Hereditary Breast and Ovarian Cancers: Moving Toward More Precise Prevention
By NIH Director Francis Collins, M.D., Ph.D.
Inherited mutations in the BRCA1 gene and closely related BRCA2 gene account for about 5 to 10 percent of all breast cancers and 15 percent of ovarian cancers . For any given individual, the likelihood that one of these mutations is responsible goes up significantly in the presence of a strong family history of developing such cancers at a relatively early age. Recently, actress Angelina Jolie revealed that she’d had her ovaries removed to reduce her risk of ovarian cancer—news that follows her courageous disclosure a couple of years ago that she’d undergone a prophylactic double mastectomy after learning she’d inherited a mutated version of BRCA1.
As life-saving as genetic testing and preventive surgery may be for certain individuals, it remains unclear exactly which women with BRCA1/2 mutations stand to benefit from these drastic measures. For example, it’s been estimated that about 65 percent of women born with a BRCA1 mutation will develop invasive breast cancer over the course of their lives—which means approximately 35 percent will not. How can women in this situation be provided with more precise, individualized guidance on cancer prevention? An international team, led by NIH-funded researchers at the University of Pennsylvania, recently took an important first step towards answering that complex question.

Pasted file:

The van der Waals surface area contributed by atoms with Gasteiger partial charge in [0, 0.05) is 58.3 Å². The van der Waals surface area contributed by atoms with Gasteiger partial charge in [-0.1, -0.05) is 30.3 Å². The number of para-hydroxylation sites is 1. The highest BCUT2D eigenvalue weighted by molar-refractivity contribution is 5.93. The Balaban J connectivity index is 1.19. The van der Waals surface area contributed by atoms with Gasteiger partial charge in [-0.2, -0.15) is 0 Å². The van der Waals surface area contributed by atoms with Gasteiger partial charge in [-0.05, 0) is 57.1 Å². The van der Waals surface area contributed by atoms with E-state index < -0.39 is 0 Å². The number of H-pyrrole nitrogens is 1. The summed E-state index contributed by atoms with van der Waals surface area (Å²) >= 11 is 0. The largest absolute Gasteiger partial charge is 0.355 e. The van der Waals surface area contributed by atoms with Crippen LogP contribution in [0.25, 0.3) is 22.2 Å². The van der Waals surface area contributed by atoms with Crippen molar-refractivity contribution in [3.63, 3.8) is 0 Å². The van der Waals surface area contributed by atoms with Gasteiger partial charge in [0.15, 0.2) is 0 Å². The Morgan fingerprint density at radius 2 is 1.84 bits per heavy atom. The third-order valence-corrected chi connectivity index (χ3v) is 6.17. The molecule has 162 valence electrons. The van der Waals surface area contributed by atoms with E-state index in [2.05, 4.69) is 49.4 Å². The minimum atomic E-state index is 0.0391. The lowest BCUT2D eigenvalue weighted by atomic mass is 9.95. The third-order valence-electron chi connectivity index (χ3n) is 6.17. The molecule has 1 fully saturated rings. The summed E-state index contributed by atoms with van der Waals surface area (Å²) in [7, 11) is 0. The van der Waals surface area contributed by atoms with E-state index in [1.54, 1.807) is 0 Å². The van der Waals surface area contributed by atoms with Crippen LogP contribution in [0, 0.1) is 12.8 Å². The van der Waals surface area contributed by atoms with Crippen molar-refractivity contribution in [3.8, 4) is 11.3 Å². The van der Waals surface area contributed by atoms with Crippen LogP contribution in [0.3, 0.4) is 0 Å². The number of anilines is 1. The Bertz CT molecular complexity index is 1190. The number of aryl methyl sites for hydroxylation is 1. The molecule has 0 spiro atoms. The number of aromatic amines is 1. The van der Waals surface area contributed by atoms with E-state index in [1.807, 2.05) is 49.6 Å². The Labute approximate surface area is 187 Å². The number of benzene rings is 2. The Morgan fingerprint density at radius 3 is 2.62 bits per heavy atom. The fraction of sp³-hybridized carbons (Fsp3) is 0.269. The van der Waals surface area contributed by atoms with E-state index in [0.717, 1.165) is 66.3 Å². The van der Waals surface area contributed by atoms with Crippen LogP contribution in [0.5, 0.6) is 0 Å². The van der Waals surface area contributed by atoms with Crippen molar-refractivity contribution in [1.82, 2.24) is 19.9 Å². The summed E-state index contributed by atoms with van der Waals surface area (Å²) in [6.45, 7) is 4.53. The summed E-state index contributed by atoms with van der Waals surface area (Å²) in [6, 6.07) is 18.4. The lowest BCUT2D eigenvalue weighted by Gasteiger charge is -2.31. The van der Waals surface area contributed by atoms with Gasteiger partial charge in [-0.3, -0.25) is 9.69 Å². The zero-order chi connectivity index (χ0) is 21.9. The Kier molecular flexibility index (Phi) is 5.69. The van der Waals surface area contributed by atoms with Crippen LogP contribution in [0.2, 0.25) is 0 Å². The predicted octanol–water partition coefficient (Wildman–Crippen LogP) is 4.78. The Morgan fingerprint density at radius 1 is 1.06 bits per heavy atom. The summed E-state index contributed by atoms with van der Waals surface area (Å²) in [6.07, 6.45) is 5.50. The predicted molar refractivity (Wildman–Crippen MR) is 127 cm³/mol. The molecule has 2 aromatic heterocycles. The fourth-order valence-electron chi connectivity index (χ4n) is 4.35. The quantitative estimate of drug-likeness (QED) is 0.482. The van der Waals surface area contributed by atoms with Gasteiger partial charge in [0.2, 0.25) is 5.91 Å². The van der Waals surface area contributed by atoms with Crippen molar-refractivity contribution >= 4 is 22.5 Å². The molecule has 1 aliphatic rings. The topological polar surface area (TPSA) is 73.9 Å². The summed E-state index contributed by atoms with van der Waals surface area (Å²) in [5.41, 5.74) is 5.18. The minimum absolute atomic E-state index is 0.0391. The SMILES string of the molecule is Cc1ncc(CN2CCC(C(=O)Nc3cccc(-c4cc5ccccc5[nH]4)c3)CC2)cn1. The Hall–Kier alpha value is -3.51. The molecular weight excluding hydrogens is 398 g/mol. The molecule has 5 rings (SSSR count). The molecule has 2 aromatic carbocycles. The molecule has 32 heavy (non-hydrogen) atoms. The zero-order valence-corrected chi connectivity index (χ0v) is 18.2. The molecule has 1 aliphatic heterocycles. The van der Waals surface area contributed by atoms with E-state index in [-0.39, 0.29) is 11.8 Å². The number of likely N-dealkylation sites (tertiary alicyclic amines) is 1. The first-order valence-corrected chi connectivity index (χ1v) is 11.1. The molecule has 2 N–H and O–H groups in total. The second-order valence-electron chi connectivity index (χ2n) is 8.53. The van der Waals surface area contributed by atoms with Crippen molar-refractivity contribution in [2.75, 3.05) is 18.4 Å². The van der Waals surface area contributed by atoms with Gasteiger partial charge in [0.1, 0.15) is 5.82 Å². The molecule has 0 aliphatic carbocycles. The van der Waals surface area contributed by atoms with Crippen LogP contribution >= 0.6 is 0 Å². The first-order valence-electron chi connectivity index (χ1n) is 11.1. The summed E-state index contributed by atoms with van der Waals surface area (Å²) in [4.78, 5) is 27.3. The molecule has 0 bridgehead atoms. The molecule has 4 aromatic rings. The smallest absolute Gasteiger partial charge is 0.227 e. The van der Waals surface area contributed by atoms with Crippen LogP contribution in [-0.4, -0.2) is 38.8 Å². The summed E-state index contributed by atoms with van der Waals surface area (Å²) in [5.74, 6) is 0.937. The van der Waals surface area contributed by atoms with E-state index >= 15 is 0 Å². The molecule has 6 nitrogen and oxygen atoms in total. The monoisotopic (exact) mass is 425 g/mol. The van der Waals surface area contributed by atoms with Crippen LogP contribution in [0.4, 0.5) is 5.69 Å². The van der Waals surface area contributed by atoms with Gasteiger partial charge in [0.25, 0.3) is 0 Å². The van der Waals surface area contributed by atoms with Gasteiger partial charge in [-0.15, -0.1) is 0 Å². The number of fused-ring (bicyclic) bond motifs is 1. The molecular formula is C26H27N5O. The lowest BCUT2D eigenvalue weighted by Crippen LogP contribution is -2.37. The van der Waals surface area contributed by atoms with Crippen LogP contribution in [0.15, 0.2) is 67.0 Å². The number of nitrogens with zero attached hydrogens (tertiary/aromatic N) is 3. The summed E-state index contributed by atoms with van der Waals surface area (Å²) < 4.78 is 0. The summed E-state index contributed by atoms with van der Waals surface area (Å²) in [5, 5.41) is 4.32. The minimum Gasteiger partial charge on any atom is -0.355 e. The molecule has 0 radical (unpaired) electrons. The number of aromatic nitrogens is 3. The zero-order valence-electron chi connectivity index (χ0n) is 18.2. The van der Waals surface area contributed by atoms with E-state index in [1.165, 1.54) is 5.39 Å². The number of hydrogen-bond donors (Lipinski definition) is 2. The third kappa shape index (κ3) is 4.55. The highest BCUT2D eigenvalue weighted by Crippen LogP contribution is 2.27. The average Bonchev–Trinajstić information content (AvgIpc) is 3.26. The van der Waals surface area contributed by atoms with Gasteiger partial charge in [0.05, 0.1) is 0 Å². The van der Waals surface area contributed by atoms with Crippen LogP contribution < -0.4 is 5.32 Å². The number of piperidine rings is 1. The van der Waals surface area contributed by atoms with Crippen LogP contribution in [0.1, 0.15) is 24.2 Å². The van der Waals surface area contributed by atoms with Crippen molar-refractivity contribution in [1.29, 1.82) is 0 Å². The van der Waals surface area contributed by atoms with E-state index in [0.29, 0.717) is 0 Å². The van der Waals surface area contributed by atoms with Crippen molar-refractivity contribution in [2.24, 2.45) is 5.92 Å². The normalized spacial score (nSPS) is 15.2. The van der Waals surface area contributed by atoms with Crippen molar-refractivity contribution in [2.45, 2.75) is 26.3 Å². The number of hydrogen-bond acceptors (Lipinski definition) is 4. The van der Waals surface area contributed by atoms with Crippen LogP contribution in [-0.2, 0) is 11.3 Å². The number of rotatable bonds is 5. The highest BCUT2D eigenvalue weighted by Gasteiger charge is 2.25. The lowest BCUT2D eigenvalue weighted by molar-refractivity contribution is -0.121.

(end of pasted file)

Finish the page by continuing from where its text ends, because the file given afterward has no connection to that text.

In a study published in the journal JAMA, the researchers analyzed genetic data and health information from more than 31,000 women with mutations in BRCA1/2. They found that among such women, the answer to whether a particular individual will develop breast cancer, ovarian cancer, both types of cancer, or neither cancer appears to vary considerably depending upon two factors: the precise type of mutation inherited and the locations of these mutations in the DNA sequences of the genes .
We’ve known about the roles of BRCA1 and BRCA2 in inherited breast and ovarian cancer for some time. The tumor suppressor genes, which code for proteins involved in DNA repair, were first isolated 20 years ago. However, over the years, we’ve also learned that each of these genes can contain different types of inherited mutations that vary among the individuals/families being studied. Until we understand with far greater precision how each of these many mutations (or even groups of mutations) affects individual cancer susceptibility, the best that health-care professionals can do is to offer BRCA1/2 carriers prevention guidance based on general risk calculations.